Sea transport industry needs reforms

Thursday, May 14, 2015 08:00

Loading and unloading of cargo at the Hai Phong Port. Viet Nam's sea transport industry needs restructuring to become more competitive, officials say. — VNA/VNS Photo Lam Khanh.

HA NOI (Biz Hub) — Viet Nam's sea transport industry needed restructuring to become more competitive, said head of the Transport Ministry's Marine Department, Nguyen Nhat.

He said that the restructuring process must start with diversifying the fleet.

Off the black list

The Secretariat (Tokyo MOU Secretariat) of the Memorandum of Understanding on Port State Control in the Asia-Pacific Region has informed Viet Nam's Marine Department that the country was on the organisation's 2014 White List for countries that have reduced the number of ships detained for failing to pass Port State Control (PSC) inspections.

For years, the country was consistently on the Tokyo-MOU Black List due to its high number of sub-par vessels.

The Ministry of Transport's Viet Nam Register reported that last year, out of 732 vessels that underwent PSC inspections, only 3.55 per cent of Vietnamese vessels were detained. The new numbers show a decrease by 2.58 per cent, or 21 less ships than in 2013.

In May 2013, Transport Minister Dinh La Thang approved a plan to take Vietnamese ships off the Tokyo-MOU blacklist by 2014.

The Tokyo MOU is one of the most active regional (PSC) organisations in the world, consisting of 19 member authorities in the Asia-Pacific region.

It established an effective PSC regime in the Asia-Pacific region through the co-operation of its members to eliminate sub­standard shipping and promote maritime safety, protect the marine environment and to safeguard working and living conditions on board ships. Viet Nam officially became a member of the Tokyo MOU on January 1, 1999.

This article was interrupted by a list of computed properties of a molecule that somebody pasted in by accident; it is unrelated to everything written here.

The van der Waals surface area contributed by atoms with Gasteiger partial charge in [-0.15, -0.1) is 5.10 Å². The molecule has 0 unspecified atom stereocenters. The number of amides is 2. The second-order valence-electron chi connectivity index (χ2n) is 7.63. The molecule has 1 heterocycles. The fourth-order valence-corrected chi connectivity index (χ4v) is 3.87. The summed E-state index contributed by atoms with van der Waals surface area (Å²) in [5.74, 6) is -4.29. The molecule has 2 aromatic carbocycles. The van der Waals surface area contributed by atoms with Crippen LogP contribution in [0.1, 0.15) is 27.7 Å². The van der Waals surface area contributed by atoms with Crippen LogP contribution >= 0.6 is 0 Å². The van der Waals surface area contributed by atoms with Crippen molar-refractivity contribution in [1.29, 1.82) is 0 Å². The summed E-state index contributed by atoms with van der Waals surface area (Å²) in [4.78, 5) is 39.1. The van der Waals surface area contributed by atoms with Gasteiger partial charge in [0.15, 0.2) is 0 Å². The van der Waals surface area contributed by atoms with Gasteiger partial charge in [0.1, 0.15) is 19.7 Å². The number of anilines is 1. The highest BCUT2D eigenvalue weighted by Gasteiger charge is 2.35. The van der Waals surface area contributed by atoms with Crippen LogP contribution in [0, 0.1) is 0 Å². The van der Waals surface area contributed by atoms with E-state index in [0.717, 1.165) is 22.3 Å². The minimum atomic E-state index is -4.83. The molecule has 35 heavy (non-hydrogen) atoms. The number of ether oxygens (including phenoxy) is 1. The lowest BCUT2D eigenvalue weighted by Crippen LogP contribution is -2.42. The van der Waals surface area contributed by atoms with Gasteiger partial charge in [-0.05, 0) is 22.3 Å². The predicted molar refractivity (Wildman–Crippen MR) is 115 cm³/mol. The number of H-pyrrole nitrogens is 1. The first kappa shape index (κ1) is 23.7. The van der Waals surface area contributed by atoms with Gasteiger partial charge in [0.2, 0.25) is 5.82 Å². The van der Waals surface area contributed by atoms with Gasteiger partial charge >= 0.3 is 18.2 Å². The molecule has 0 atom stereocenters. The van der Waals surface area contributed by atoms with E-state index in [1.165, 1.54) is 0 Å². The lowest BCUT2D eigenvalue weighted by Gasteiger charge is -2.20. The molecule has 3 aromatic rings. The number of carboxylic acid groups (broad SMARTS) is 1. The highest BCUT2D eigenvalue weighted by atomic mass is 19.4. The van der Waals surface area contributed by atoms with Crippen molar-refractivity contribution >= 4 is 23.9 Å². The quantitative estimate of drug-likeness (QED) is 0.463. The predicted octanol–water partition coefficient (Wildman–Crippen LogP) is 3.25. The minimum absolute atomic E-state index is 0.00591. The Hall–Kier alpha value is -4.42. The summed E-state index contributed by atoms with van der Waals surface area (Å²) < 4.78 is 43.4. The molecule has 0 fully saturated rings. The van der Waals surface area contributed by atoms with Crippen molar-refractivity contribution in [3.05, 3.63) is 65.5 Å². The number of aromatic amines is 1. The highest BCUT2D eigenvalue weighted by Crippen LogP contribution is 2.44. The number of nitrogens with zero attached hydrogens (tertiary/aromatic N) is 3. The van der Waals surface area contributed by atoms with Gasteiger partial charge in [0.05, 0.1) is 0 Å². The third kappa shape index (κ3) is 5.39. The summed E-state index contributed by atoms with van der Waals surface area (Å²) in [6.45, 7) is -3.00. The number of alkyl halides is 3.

Statistics from the department show that Viet Nam has 600 sea shipping firms with over 1,800 vessels that have a total capacity of 7.4 million tones.

However, more than half of the ships are bulk carriers and other smaller ships, while there are only a few container ships, liquefied gas carriers and specialised vessels.

"The unreasonable structure of ship categories was the weakest point of Viet Nam's fleet," said vice head of the Marine Department Bui Thien Thu.

Thu added that five sixths of the country's sea shipping firms were private, but accounted for only a quarter of the fleets' load capacity.

"The figures show that most of the firms are small," Thu said.

"It's difficult for Vietnamese sea transport firms to compete with foreign companies," he said.

The Vietnamese fleet can currently only deal with 15 per cent of the market share, and foreign shipping companies take the rest.

Vietnamese ships carry goods overseas but mostly on routes to China and Southeast Asian countries, while foreign firms take major markets like Europe and America.

Thu said that about 40 foreign sea transport firms operating in Viet Nam planned to co-operate with each other to raise their competitiveness.

Domestic firms are losing out at home as local importers and exporters usually prefer agreements with international shipping which their partners have the right to select.

Head of the Marine Department Nhat said that Vietnamese sea transport firms usually developed their fleets without long term visions or strategies, which resulted in ineffective business operations.

Nhat said that incentives were needed for local sea transport firms to invest in their fleet.

Besides restructuring the fleet, the Government should offer tax breaks for goods carried by Vietnamese ships, and connect exporters with shipping firms.

He said the Transport Minister had approved a plan to improve Viet Nam's marine infrastructure by 2020.

It estimated that the country needs about US$2 billion to upgrade seaport facilities that have hindered the development of Viet Nam's sea transport sector.

Nhat said that the ministry expected private investors to look at developing these infrastructure projects. — VNS

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